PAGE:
Just think of it: With my recipe for Two-Step Boiled Louisiana Crawfish, it’s whole crawfish boiled to perfection and then drenched in a spicy cauldron of Asian flavors. Ginger, orange, garlic, peppers and lemon with a velvety cloak of rich butter sizzling in a wok filled with three pounds of boiled crawfish just sucking up the flavors of another culture. Oh yeah, got your attention, huh?
I was reluctant. I was skeptical. I was dragged kicking and screaming into an Asian restaurant in Houston to eat boiled Louisiana crawfish in a totally new way. Okay, I admit it: At some point, my insatiable culinary curiosity kicked into overdrive, and I just had to find out what all the fuss was about. How could boiled crawfish, my Louisiana birthright, be improved? Impossible! Perfectly seasoned, boiled to perfection, whole Louisiana crawfish served up steaming hot is as good as it gets. Or so I thought.
As a writer that covers the Cajun food beat, I would be negligent in my job if I didn’t let my readers know about the crawfish frenzy that’s happening just over the border in Texas. While my story is sure to provoke the ire of many diehard Cajuns, I follow the philosophy of “if you can’t stand the heat, get out of the kitchen.”
First things first, we’re talking about local Louisiana crawfish here, not the inferior Chinese import. And second of all, I love Asian food—Vietnamese especially. Lemongrass, galangal root, fish sauce, and star anise hang out in my pantry with more familiar Cajun and Creole ingredients. And that co-mingling of cultures is at the heart of why this dish works so well. Yes, my story is about the love affair that the Asian immigrant community has with our Cajun culture of boiled crawfish. It was inevitable: East meets West; crawfish boiling pot meets hot wok; spice meets flavor.
The French connection between Vietnam and Louisiana is entwined in both the history and the culinary culture. The coastal waters of South Asia are similar to South Louisiana, and hundreds of thousands of Vietnamese immigrants escaping the war in the 1970s and 80s found their way to a familiar home along the Gulf coast. Over 300,000 Vietnamese live in Houston alone. And a vibrant ethnic economy has erupted there with hundreds of Asian restaurants lining the blocks along Bellaire in the Southwest part of town.
In Houston, our Louisiana crawfish are prized, and it was just a matter of time–the late 1990s or early 2000s, they say– before it made its way into a steaming hot wok. This is a two-step process; Cajuns figured out the hard part–seasoning and boiling the crawfish. But the Vietnamese have taken it a step further–adding a stir-fried, spicy sauce. And this dish called Viet-Cajun crawfish has taken Houston by storm. Restaurant names like Crawfish and Noodles, Wild Cajun, Hank’s Cajun Crawfish, and Cajun Corner are all Vietnamese-owned and feature their unique take on the dish. John Nguyen’s Cajun Kitchen has quickly become my favorite for their version of Viet-Cajun boiled crawfish called the “Kitchen Special”—an addictive combination featuring a buttery, citrus-infused, and garlicky cloak of sauce. It is the inspiration for my Two-Step Boiled Louisiana Crawfish recipe.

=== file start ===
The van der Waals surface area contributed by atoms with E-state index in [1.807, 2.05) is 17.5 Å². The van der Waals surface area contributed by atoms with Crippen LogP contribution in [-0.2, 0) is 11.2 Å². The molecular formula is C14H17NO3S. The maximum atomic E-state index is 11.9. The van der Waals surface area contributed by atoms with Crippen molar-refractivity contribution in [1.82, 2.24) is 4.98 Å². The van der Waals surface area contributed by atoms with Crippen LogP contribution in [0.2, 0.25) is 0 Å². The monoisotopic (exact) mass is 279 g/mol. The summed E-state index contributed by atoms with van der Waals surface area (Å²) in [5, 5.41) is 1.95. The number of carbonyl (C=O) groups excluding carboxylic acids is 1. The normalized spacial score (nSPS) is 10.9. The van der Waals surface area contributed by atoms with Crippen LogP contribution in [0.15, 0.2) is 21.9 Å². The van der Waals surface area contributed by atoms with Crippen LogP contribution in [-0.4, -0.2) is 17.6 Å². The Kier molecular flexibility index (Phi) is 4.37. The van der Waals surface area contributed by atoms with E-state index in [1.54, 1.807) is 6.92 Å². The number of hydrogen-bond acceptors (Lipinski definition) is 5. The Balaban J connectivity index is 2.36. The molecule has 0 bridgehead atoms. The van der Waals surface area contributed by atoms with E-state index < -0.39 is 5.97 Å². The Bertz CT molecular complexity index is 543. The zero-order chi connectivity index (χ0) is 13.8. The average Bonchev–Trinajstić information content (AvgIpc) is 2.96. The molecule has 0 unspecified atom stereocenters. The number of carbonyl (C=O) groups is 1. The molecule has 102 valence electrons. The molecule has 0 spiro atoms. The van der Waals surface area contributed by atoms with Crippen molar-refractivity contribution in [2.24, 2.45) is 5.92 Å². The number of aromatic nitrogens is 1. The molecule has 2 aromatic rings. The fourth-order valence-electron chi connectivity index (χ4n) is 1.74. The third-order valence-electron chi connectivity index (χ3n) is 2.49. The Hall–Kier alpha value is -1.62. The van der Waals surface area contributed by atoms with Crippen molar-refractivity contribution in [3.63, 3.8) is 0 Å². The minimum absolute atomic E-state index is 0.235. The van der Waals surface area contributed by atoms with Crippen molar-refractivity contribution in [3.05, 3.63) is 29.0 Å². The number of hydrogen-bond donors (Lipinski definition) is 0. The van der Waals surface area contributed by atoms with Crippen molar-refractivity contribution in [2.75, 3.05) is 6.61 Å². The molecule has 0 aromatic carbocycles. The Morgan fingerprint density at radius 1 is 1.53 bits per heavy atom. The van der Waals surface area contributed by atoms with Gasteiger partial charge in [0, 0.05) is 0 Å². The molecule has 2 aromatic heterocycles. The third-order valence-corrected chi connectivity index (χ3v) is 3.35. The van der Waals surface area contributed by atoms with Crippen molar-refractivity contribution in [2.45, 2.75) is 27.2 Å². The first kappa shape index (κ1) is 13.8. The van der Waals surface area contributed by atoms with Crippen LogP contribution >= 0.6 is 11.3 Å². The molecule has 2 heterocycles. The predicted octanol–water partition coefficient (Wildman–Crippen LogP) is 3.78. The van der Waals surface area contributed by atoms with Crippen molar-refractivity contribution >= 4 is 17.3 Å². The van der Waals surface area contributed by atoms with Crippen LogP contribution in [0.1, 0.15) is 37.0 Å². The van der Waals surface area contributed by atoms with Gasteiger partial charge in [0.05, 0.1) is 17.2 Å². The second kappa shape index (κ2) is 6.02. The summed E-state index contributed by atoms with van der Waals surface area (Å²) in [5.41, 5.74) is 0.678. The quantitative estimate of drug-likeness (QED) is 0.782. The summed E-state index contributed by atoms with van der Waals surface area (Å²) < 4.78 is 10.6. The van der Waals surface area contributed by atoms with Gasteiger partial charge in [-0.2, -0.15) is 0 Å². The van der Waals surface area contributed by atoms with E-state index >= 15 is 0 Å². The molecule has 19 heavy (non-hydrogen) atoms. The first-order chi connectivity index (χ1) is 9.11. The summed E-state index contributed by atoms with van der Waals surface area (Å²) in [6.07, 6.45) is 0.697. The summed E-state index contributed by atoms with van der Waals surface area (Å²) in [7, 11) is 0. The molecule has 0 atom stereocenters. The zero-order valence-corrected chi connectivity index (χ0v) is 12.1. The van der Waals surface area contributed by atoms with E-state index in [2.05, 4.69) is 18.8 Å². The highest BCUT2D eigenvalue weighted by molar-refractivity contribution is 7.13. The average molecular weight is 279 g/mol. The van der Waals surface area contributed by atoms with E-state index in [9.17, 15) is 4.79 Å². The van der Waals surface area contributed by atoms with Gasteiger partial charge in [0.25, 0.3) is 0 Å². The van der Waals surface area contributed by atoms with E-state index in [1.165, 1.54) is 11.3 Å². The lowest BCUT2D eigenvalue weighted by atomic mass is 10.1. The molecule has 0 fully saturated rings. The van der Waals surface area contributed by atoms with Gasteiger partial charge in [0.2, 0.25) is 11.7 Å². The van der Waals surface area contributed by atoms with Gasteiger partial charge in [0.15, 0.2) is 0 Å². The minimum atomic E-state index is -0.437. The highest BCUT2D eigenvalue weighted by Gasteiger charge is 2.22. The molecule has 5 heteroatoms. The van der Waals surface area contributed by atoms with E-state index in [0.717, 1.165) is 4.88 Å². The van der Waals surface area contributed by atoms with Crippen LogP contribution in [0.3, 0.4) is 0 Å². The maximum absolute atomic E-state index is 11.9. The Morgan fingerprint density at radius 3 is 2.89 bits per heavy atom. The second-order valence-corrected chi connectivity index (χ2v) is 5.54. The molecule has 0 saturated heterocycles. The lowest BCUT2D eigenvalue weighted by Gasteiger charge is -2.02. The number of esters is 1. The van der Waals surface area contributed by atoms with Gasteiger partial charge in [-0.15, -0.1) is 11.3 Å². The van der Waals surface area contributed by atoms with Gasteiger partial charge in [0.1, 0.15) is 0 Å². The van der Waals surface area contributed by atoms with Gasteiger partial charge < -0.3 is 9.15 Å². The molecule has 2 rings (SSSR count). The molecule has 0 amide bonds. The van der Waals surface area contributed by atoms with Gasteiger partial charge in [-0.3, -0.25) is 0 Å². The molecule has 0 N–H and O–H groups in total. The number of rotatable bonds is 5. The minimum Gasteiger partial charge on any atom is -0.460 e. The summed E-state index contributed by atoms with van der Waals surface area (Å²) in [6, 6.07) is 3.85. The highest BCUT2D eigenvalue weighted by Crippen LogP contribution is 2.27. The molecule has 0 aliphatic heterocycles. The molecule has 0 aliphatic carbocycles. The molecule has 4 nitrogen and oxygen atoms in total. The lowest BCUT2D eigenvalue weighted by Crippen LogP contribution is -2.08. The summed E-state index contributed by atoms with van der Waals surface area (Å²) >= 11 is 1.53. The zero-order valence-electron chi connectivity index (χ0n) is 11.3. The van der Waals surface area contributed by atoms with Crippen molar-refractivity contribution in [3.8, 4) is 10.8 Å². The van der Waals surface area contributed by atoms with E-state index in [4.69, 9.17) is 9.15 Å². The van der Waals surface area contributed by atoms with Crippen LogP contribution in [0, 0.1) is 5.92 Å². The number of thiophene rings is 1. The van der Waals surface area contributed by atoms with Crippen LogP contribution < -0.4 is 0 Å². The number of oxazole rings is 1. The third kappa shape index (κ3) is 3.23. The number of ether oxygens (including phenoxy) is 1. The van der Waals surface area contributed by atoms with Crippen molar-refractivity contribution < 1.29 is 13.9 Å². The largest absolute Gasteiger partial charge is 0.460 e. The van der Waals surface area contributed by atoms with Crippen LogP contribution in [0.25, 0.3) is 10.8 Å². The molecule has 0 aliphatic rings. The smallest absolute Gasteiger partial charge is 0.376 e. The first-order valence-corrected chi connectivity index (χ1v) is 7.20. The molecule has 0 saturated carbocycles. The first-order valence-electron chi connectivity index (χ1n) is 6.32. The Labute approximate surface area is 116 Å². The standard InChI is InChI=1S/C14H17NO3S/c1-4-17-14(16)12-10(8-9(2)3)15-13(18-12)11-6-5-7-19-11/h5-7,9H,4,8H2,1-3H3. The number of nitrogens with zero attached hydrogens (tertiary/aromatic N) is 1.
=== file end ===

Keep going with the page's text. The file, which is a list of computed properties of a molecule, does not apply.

Not convinced? If you’re a dyed-in-the-wool, down-home Louisiana boy like me and feel this Asian invasion is a culinary assault on Cajun tradition, then think of it in another way. You like our familiar Cajun boiled shrimp, but you also like the Italian-invented, New Orleans barbecue shrimp drenched in garlic butter as well. While those two shrimp dishes are uniquely different on so many levels, they are both delicious. And the same can be said about this Two-Step Boiled Louisiana Crawfish dish.
Don’t get me wrong, I’m still (and forever will be) a traditionalist when it comes to Louisiana boiled crawfish. For me, it doesn’t get any better. But each season, you might catch me breaking out the wok (or my black iron pot) for a Louisiana crawfish two-step of flavor. Give my Two-Step Boiled Louisiana Crawfish a try, and like me, you just might like it, too.
- ¾ cup softened butter spread, such as squeezable Parkay
- 2 tablespoons minced garlic
- 2 tablespoons Acadiana Table Cajun Seasoning Blend, see recipe here
- 1 tablespoon black pepper
- 1 teaspoon ground ginger
- 4 slices orange
- 4 slices lemon
- ½ cup sliced yellow onion
- ½ cup roughly chopped green onion
- 3 pounds seasoned and boiled Louisiana crawfish
- 1 cup reserved crawfish boil cooking liquid or water
- In a large wok or Dutch oven over medium-high heat, add the butter, garlic, Cajun seasoning, pepper, ginger, orange, lemon, and onions. Stirring constantly, cook the ingredients until the onions begin to wilt and the citrus fruit softens, about 5 minutes.
- Add the whole boiled crawfish along with ½ cup of the cooking liquid. Stir to coat the crawfish with the sauce and heat through. Add more cooking liquid to thin out the sauce and add more spice, if needed.
- To serve, mound the crawfish on a platter or large bowl and pour over the sauce.
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